Tell us a bit about yourself.
I am a retired Speech and Language Pathologist. I mostly worked in public schools for 44 years. After raising and launching two boys, I decided to combine traveling with volunteer work. This past winter, I went to Valparaíso, Chile through ISA. I lived with a local family, attended intensive Spanish grammar and Chilean culture classes at the Pontificia Universidad Católica de Valparaíso, and then spent the month of March volunteering at a Special Education Center, Centro Bellavista, as a service-learning project.
Can you share more information about your career path as a Speech and Language Pathologist?
I decided to pursue that career in college. I majored in Speech Pathology as an undergraduate at Syracuse University in 1969, and obtained a Master of Science in the same field at the University of Wisconsin in 1970.
Did you have international volunteer experience before your ISA Service-Learning program?
How did you choose your service-learning program in Valparaíso?
I had visited Valparaíso in 2009, and loved the city. I always wanted to go back there. When I was deciding where to volunteer in 2016, Valpo was my first choice. I googled “volunteering in Valparaíso,” and the ISA Service-Learning website came up. Centro Bellavista, a school for special education students, sounded perfect for my experience. There was only one problem: they required a high intermediate level Spanish. Before my program, my skills were low intermediate at best. ISA suggested that I do an intensive month of Spanish language before my service-learning work, so I did.
What were the similarities and differences of working as a Speech and Language Therapist in the U.S. and as an Aide at a Special Education Center in Chile?
As a Speech and Language Therapist in the US, I usually worked with small groups of students who came out of their classrooms to my therapy room. I also did whole-class lessons in mostly special ed. classes. I evaluated students, held meetings with teachers and parents, consulted with staff, wrote thousands of reports, and did mountains of paper work. At Centro Bellavista, I basically was an Aide and co-taught two classes – a morning class of 4 boys with autism and an afternoon class of 12 mentally challenged older kids. The teachers were outstanding – friendly, knowledgeable, positive, affectionate, and patient. I felt very lucky to be involved with them and their students. The speech therapist did not start working with the students until after I left. But I did talk to her, compared ideas and techniques, and was impressed with what she would be doing for these students, teachers, and families. I feel I made important relationships with the students in my classes and with the teachers and Aides with whom I worked. The teachers and I had mutual respect for one another, shared ideas and observations about the students, and connected on personal levels as well.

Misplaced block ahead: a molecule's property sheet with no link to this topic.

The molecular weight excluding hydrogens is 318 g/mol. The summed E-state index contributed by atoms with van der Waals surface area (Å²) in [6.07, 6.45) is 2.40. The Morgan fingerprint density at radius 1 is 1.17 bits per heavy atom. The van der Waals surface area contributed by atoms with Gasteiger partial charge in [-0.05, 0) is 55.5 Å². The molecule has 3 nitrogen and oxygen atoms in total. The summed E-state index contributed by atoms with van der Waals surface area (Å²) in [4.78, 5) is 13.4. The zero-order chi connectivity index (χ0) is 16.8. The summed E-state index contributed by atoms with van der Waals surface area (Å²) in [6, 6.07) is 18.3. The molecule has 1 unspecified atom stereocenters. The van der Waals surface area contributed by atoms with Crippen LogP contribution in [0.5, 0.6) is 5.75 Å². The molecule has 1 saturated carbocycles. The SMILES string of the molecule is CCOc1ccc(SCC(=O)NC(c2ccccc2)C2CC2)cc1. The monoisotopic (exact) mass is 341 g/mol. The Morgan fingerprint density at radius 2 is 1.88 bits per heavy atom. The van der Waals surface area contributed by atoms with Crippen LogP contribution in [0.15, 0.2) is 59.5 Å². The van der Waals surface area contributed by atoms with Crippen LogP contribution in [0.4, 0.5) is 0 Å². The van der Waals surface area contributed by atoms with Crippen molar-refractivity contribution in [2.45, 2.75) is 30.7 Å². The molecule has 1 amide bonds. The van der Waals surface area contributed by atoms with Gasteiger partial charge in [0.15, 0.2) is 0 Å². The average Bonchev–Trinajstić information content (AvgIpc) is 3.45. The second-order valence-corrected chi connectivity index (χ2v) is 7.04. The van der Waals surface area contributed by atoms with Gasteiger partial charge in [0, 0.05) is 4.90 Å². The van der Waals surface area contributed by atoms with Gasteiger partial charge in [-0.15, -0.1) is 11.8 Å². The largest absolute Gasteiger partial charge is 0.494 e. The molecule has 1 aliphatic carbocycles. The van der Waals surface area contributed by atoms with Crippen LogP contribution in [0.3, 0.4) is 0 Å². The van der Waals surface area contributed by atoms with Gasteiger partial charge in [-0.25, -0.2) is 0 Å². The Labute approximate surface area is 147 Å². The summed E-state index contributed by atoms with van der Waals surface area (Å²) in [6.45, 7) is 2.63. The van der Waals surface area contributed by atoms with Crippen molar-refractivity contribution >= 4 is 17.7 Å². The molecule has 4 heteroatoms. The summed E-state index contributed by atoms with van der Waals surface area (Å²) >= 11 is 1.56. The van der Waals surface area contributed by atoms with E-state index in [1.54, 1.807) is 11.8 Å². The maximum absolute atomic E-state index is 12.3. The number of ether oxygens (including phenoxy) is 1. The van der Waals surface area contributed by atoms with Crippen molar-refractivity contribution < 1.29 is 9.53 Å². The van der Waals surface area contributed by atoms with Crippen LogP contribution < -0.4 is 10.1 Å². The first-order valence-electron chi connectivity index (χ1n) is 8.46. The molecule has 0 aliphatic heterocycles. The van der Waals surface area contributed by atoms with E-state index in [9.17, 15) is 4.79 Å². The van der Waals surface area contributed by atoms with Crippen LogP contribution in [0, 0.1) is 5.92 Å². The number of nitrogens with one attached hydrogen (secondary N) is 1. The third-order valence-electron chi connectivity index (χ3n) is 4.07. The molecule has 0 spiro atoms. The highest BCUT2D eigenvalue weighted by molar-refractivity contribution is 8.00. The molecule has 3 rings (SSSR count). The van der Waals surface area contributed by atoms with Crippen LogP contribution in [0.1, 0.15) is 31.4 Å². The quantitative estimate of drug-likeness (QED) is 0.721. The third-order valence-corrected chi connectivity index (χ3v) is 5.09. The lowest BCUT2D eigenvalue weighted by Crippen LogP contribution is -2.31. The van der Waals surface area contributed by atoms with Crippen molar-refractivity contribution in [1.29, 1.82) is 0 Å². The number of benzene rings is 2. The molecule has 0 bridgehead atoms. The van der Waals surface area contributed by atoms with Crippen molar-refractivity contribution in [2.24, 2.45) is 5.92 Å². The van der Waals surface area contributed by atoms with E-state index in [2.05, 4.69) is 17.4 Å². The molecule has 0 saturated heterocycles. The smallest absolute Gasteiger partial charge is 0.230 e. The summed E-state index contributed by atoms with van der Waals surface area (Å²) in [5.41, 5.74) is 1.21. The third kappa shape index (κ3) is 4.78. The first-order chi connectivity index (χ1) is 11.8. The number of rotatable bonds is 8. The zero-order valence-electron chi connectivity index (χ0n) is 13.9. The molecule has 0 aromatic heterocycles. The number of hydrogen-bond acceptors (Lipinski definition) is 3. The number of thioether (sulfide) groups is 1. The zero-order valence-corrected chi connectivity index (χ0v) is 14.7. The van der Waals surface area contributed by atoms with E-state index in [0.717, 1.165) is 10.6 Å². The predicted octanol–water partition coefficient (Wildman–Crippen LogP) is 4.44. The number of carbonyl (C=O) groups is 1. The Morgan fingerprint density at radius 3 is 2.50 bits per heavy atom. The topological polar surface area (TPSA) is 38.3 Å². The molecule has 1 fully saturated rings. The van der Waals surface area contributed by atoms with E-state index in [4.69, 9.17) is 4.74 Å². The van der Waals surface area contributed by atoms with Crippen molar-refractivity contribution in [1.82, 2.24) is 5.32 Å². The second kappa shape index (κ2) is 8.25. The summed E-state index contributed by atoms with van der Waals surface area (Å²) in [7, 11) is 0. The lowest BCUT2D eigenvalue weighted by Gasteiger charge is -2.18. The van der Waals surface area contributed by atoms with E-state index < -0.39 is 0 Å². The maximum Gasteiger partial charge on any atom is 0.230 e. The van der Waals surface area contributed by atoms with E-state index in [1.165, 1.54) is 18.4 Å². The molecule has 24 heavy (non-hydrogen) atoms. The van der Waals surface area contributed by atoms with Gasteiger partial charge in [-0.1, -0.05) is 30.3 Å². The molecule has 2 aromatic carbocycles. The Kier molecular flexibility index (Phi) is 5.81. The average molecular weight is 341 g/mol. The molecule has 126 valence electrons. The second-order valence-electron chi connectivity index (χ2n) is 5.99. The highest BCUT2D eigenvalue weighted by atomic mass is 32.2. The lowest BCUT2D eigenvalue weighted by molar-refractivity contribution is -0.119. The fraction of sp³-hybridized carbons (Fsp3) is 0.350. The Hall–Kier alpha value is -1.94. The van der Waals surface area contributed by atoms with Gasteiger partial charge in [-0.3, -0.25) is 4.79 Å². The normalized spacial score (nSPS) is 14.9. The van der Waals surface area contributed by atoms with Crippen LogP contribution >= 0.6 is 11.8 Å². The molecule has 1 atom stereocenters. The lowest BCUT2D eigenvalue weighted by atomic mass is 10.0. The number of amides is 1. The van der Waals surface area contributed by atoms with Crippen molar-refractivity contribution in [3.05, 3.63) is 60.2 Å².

What did a typical day look like at the special education center in Valparaíso?
At the Special Education Center, I arrived at 8:30 am and stayed until at least 4:30 pm, sometimes later. We followed the same routine in the classrooms every day: opening free time, schedule review, work time, outdoor recreation, hand washing, snack, teeth brushing, work time, ending free time. We had an hour break between the morning and afternoon classes for lunch.
What is next for you?
Next for me are more volunteer trips each year. I hope to go to another Spanish-speaking country next year to keep up my language skills.
The World Awaits…Discover it.